[Update 1:19 p.m.] The Boston Red Sox are moments away from playing their first game in the city since Monday's bombings. The team will wear special jerseys with the word "Boston" across the front, instead or "Red Sox." The jerseys will be signed and auctioned off with proceeds going to The One Fund Boston. The team shared this picture on its Instagram page:
[Update 1:05 p.m.] President Obama will continue to receive updates on the investigation from his team throughout the day, a White House official told CNN.
[Update 12:59 p.m. ET] The campus of the University of Massachusetts-Dartmouth will remain closed Saturday, a school spokesman said, so law enforcement can complete its investigation stemming from the Boston Marathon terror attack. The university, where Dzhokar Tsarnaev was a student, is preparing to reopen Sunday, spokesman John Hoey said.
[Update 11:34 a.m. ET] Early indications are that Dzhokar Tsarnaev and Tamerlan Tsarnaev acted alone, Chief Edward Deveau of the Watertown Police Department told CNN's Wolf Blitzer.
[Update 11:33 a.m. ET] Dzhokar Tsarnaev was on the campus of University of Massachusetts-Dartmouth every day after the attack until until late Thursday, a university official told CNN. Tsarnaev attended classes as well as parties in the dorms during that period.
[Update 11:18 a.m. ET] Fifty-seven people remain hospitalized Saturday as a result of the Boston Marathon terror attack, including three in critical condition, according to the latest CNN count.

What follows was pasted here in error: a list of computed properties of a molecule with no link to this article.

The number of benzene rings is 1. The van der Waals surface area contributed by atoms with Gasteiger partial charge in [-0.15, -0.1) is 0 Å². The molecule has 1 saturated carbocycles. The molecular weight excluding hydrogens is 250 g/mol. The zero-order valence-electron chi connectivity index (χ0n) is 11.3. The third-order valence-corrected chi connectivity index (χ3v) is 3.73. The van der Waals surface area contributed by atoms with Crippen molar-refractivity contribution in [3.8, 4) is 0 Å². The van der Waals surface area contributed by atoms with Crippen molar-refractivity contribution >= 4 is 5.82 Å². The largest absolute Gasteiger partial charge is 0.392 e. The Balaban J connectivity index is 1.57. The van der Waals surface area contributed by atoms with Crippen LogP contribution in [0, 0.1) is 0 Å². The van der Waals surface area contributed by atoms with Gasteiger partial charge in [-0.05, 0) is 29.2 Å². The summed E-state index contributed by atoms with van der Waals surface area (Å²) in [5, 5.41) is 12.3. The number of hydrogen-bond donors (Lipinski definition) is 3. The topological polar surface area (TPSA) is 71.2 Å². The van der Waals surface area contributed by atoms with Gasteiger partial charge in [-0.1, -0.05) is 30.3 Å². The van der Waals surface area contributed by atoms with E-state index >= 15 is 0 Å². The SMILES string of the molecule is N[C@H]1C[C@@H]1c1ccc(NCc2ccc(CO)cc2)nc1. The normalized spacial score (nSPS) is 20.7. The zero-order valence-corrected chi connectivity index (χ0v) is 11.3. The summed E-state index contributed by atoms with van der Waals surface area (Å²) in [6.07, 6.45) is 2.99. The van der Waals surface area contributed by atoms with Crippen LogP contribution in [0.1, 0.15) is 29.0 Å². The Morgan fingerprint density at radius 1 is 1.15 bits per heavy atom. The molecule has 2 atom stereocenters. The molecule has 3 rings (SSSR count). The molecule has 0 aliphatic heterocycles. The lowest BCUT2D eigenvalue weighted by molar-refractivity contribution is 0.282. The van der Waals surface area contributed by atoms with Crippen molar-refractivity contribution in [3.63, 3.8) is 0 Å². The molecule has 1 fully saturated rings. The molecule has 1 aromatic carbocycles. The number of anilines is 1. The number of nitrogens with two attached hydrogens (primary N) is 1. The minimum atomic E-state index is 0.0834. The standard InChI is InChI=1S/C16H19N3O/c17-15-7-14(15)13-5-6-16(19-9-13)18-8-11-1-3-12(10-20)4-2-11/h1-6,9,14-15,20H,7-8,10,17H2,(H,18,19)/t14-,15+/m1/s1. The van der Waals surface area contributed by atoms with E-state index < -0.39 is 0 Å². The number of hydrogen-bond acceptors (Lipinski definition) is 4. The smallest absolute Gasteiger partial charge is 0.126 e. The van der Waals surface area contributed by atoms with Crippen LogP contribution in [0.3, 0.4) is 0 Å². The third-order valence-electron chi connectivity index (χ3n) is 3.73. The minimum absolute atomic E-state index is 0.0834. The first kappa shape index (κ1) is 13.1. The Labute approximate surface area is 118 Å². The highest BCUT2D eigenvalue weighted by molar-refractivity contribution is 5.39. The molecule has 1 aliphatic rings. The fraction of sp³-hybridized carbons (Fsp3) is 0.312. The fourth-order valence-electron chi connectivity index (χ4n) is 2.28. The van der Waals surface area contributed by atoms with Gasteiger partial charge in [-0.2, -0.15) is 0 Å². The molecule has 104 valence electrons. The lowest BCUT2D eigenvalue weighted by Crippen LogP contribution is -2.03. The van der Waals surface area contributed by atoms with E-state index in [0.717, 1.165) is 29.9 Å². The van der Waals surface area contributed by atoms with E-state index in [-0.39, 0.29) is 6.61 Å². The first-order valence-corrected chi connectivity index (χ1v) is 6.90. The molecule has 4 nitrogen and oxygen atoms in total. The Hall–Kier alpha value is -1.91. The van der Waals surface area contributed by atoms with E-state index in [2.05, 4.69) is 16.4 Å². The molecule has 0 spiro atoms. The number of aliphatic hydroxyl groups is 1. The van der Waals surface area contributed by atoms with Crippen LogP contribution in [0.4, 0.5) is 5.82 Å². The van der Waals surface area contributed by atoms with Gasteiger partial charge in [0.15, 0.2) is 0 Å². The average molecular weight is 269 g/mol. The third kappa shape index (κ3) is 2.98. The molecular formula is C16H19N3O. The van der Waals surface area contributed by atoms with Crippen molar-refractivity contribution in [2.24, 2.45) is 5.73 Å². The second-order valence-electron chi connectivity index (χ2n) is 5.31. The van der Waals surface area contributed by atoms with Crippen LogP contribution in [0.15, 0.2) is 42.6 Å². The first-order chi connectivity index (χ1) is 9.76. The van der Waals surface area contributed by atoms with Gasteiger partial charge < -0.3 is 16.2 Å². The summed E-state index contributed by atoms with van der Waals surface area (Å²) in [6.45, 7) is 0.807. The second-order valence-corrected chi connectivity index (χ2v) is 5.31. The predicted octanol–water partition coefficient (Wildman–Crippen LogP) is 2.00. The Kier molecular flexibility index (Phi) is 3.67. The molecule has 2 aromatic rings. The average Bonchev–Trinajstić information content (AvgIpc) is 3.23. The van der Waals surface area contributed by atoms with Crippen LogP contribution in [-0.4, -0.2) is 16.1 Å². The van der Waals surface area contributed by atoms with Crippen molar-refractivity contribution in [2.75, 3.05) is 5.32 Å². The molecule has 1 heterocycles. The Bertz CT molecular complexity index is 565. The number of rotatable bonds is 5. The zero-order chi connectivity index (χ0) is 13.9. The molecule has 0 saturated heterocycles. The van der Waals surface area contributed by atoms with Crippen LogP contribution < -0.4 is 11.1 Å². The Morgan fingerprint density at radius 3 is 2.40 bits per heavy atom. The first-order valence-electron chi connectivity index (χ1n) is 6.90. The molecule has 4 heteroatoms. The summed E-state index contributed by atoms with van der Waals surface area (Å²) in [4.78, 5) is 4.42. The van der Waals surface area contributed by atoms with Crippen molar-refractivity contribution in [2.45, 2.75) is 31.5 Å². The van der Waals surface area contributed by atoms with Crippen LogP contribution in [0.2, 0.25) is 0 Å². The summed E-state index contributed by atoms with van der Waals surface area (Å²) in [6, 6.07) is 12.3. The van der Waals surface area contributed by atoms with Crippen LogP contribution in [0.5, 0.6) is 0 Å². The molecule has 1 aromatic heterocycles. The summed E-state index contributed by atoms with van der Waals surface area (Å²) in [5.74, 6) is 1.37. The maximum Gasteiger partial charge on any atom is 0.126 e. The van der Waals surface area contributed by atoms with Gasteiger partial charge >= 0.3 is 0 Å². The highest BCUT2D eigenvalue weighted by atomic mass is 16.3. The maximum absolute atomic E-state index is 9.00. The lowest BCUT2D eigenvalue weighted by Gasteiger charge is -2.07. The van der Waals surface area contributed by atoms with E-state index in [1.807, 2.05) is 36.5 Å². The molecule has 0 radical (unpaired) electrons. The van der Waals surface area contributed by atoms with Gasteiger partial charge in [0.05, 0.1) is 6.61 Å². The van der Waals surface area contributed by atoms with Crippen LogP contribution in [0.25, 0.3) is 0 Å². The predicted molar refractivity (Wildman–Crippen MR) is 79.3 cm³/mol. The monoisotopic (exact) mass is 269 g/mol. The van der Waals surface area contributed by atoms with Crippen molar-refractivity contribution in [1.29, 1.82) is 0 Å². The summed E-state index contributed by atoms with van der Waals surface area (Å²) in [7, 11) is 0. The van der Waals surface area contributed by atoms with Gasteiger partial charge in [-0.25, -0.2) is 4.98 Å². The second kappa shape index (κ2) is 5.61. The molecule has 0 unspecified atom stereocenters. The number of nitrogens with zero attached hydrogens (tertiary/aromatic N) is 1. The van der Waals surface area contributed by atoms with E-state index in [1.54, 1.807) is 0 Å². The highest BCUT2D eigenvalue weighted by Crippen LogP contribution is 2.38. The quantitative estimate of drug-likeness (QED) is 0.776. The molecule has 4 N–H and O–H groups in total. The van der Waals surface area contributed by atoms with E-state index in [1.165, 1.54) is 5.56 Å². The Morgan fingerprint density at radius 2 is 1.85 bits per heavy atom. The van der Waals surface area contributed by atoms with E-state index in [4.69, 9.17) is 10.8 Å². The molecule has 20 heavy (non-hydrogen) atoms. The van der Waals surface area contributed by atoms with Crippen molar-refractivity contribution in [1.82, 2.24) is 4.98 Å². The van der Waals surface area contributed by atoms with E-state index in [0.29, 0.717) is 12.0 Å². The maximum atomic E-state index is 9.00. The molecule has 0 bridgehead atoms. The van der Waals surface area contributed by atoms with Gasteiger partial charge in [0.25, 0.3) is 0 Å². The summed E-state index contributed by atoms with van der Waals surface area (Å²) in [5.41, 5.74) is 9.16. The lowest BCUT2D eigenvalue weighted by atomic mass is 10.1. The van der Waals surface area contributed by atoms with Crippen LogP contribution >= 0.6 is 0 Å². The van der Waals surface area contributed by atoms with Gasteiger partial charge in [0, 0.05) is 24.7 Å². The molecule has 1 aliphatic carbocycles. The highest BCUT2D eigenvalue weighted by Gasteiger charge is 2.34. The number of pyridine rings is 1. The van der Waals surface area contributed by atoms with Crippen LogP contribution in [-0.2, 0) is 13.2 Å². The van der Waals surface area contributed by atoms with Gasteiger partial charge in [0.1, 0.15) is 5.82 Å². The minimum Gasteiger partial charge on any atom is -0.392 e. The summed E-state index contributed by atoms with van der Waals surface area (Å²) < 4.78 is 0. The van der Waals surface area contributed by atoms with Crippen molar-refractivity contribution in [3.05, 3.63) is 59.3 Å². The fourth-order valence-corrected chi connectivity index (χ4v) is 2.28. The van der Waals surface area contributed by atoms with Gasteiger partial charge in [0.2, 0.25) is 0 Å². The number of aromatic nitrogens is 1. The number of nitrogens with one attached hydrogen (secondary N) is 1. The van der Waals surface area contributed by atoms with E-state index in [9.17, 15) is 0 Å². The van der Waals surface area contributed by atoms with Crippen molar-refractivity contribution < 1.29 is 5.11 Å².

[Update 11:15 a.m. ET] Ruslan Tsarni tells CNN more about the changing religious outlook of Tamerlan Tsarnaev. Tsarni noticed changes as far back as 2009. The uncle recalls a phone conversation in which Tsarnaev called him an "infidel." The young man also told his uncle he was not concerned about work or studies because God had a plan for him. The possible radicalization of Tsarnaev began around that time under the influence of an Armenian man who was a recent convert to Islam, Ruslan Tsarni said he learned from a family acquaintance. Tsarni said his radicalization happened "right there, in the streets of Cambridge."
[Update 10:07 a.m. ET] Federal terrorism charges against Boston Marathon bombings suspect Dzhokar Tsarnaev could be filed soon, even as he remains hospitalized, a Justice Department official told CNN. The 19-year-old could also face murder charges at the state level, the source said. There is no death penalty in Massachusetts, but Tsarnaev could face that punishment at the federal level.